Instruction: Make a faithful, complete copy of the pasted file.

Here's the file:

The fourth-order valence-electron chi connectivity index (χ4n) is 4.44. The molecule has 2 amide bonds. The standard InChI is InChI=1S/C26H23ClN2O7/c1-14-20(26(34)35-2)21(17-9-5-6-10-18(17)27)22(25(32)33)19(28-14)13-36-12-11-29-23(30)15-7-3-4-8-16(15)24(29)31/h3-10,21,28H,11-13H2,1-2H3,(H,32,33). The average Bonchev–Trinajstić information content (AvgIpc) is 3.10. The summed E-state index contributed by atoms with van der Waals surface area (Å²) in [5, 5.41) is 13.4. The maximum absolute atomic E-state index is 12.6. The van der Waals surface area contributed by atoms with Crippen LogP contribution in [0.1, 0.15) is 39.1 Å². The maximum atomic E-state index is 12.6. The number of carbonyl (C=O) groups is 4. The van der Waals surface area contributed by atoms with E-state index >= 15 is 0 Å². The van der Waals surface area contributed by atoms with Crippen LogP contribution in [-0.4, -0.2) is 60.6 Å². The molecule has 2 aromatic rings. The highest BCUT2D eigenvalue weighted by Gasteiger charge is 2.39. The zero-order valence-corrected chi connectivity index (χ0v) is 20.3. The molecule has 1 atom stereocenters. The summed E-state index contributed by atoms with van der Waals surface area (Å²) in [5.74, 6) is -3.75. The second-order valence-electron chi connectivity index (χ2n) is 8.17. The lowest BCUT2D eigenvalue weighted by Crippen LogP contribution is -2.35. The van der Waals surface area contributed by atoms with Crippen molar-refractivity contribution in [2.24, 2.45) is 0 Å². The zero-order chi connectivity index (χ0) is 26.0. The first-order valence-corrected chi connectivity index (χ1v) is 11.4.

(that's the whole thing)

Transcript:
The fourth-order valence-electron chi connectivity index (χ4n) is 4.44. The molecule has 2 amide bonds. The standard InChI is InChI=1S/C26H23ClN2O7/c1-14-20(26(34)35-2)21(17-9-5-6-10-18(17)27)22(25(32)33)19(28-14)13-36-12-11-29-23(30)15-7-3-4-8-16(15)24(29)31/h3-10,21,28H,11-13H2,1-2H3,(H,32,33). The average Bonchev–Trinajstić information content (AvgIpc) is 3.10. The summed E-state index contributed by atoms with van der Waals surface area (Å²) in [5, 5.41) is 13.4. The maximum absolute atomic E-state index is 12.6. The van der Waals surface area contributed by atoms with Crippen LogP contribution in [0.1, 0.15) is 39.1 Å². The maximum atomic E-state index is 12.6. The number of carbonyl (C=O) groups is 4. The van der Waals surface area contributed by atoms with E-state index >= 15 is 0 Å². The van der Waals surface area contributed by atoms with Crippen LogP contribution in [-0.4, -0.2) is 60.6 Å². The molecule has 2 aromatic rings. The highest BCUT2D eigenvalue weighted by Gasteiger charge is 2.39. The zero-order valence-corrected chi connectivity index (χ0v) is 20.3. The molecule has 1 atom stereocenters. The summed E-state index contributed by atoms with van der Waals surface area (Å²) in [5.74, 6) is -3.75. The second-order valence-electron chi connectivity index (χ2n) is 8.17. The lowest BCUT2D eigenvalue weighted by Crippen LogP contribution is -2.35. The van der Waals surface area contributed by atoms with Crippen molar-refractivity contribution in [2.24, 2.45) is 0 Å². The zero-order chi connectivity index (χ0) is 26.0. The first-order valence-corrected chi connectivity index (χ1v) is 11.4.